For Music I Still Prefer George Clinton
You don’t see much Clinton-bashing in this space. He was certainly the most corrupt president of the 20th Century, but we were lucky enough to have elected him at a time when we could afford the distraction, more or less.
Yet I still found today’s Michael Kelly column compelling. It is, in part, a write-up of the new Joe “Anonymous” Klein book on Clinton, called “The Natural: The Misunderstood Presidency of Bill Clinton.”
But there is a common theme, which has to do with the quality that, in the end, made Clinton a most unusual president. It is not, Klein’s valiant efforts notwithstanding, a positive quality. What comes across as the most important source of Clinton’s uniqueness as president is the nearly unbelievable degree of his essential unfitness to be president — his profound immaturity, his pathological selfishness, his cynicism, above all his relentless corruption.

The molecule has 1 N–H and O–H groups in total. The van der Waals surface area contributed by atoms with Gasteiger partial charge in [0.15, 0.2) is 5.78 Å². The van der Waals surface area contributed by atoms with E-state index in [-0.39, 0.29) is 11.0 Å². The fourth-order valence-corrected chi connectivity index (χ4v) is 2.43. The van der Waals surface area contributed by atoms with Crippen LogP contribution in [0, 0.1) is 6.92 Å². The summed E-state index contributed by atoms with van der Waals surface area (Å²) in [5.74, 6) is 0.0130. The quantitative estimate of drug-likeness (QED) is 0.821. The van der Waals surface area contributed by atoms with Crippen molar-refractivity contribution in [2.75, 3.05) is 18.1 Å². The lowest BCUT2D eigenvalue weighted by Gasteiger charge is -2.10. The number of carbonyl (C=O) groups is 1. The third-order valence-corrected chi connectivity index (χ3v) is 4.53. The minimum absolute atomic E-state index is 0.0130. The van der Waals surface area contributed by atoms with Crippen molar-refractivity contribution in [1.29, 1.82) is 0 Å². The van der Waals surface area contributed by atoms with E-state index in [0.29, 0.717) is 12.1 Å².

In Klein’s defense, Clinton emerges almost casually as “the apotheosis of his generation’s alleged sins: the moral relativism, the tendency to pay more attention to marketing than to substance, the solipsistic callowness,” possessed of an “angry, adolescent side,” given to “almost hilarious self-involvement” and “childishness,” “a man who would actually poll whether or not he should tell the truth” and who suffered from “moral turpitude,” “a compendium of all that his accusers found most embarrassing, troubling and loathsome about themselves.” Klein finds it plausible that Clinton ordered up lethal bombings in Sudan and Afghanistan “to turn the nation’s attention away from the Lewinsky scandal.” This, mind you, in defense.
Interesting stuff about — love him or hate him — an interesting man. Check it out.